Holiday Miracle Brandied Cherries in an Hour
This recipe is just in time because cherries are about to be unavailable in Texas. I’m sure over on the West Coast you guys are covered up with beautiful cherries for a good part of the year, here in the South, the person who finds them first in the stores each season is given a ruby chalice, a crown and a belly ache! I always eat too many- and I always forget not to eat too many until it’s too late! Whether or not it’s easy for you to get fresh gorgeous cherries, you need to make these now because these are little miracles for the holidays.
Last summer I made a lot of jams for gifts such as peach and strawberry hibiscus but the cherry creations; bourbon cherry jam, balsamic cherry jam, brandied cherries and bourbon cocktail cherries went over like gangbusters! Everyone loved them! Apparently they were so delicious that you could eat them directly from the jar. If that’s not a ringing endorsement I’ve never heard one ring before! I function pretty well on positive reinforcement so this year I decided to make several batches of cocktail cherries and less fruit jams. I had my recipes from last year but thought that I would search around for to see what else was out there.
Cocktails are sooooo fashionable (I blame the Mad Men series) there are “new recipes” available, but basically they are same. You make simple syrup. You boil the cherries in the syrup. Remove the cherries. Boil the syrup more. Sterilize the jars, pack the jars, fill them with syrup. Process the filled jars and all that’s left to do is wait three months. That’s right. Just sit down and wait because you don’t want to have these for at least three months.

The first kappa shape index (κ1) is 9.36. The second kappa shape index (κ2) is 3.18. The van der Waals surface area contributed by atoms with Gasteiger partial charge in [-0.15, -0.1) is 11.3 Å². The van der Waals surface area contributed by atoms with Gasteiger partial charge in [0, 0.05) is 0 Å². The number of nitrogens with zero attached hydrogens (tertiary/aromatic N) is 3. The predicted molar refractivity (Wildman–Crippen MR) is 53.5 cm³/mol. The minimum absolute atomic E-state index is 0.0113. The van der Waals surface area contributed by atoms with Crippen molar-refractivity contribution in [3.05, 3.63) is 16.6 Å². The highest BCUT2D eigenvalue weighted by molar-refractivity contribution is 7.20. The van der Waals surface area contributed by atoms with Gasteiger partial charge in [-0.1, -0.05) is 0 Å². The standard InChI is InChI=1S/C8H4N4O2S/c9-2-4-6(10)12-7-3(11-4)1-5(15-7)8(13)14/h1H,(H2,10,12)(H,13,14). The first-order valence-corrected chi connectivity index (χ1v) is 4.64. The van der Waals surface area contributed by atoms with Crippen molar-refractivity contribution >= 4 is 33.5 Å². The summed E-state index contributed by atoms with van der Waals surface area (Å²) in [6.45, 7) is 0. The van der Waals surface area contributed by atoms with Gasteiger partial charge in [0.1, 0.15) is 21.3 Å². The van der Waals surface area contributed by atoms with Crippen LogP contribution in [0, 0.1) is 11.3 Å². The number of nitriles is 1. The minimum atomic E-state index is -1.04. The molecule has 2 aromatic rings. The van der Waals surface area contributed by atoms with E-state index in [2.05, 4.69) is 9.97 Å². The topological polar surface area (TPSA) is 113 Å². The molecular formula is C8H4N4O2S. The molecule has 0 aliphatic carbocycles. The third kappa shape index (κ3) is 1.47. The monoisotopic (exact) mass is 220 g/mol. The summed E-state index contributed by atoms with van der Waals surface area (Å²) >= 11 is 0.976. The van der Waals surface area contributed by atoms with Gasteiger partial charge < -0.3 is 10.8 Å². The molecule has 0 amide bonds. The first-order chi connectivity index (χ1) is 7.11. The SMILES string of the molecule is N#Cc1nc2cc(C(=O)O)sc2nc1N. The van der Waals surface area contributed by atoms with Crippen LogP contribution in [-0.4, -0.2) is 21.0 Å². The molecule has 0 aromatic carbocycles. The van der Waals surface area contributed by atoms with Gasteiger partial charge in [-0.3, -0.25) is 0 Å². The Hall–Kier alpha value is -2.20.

You see where I’m going here? This is August. In three months it’ll be November. And that my friends, IS the time that you’re going to want to have these cocktail cherries to offer your friends and family when they come over. Even if you don’t want to make TONS to give away as gifts you should at least make a half a dozen jars to give away as hostess gifts. Things are hectic in the holidays; this is one less thing you’ll have to do to get ready for all the fabulous parties that you’ll no doubt be attending this season.
The jars I used here are beautiful diamond cut “Ball” brands jars. They’re easy to find at Kroger, Home Depot or the feed store. They look really beautiful with the cherries inside dont you think? You also notice I left my cherries whole with the stems attached. Not only does this look pretty in the jar but also leaving the stem on makes it the classic garnish for a drink. Leaving the pit intact lends flavor to the syrup. (When I make cherry jam although I pit the cherries I also crush the pits and take out the tiny little kernel inside and use it to help flavor the jam as well as add pectin – but that’s another blog post.)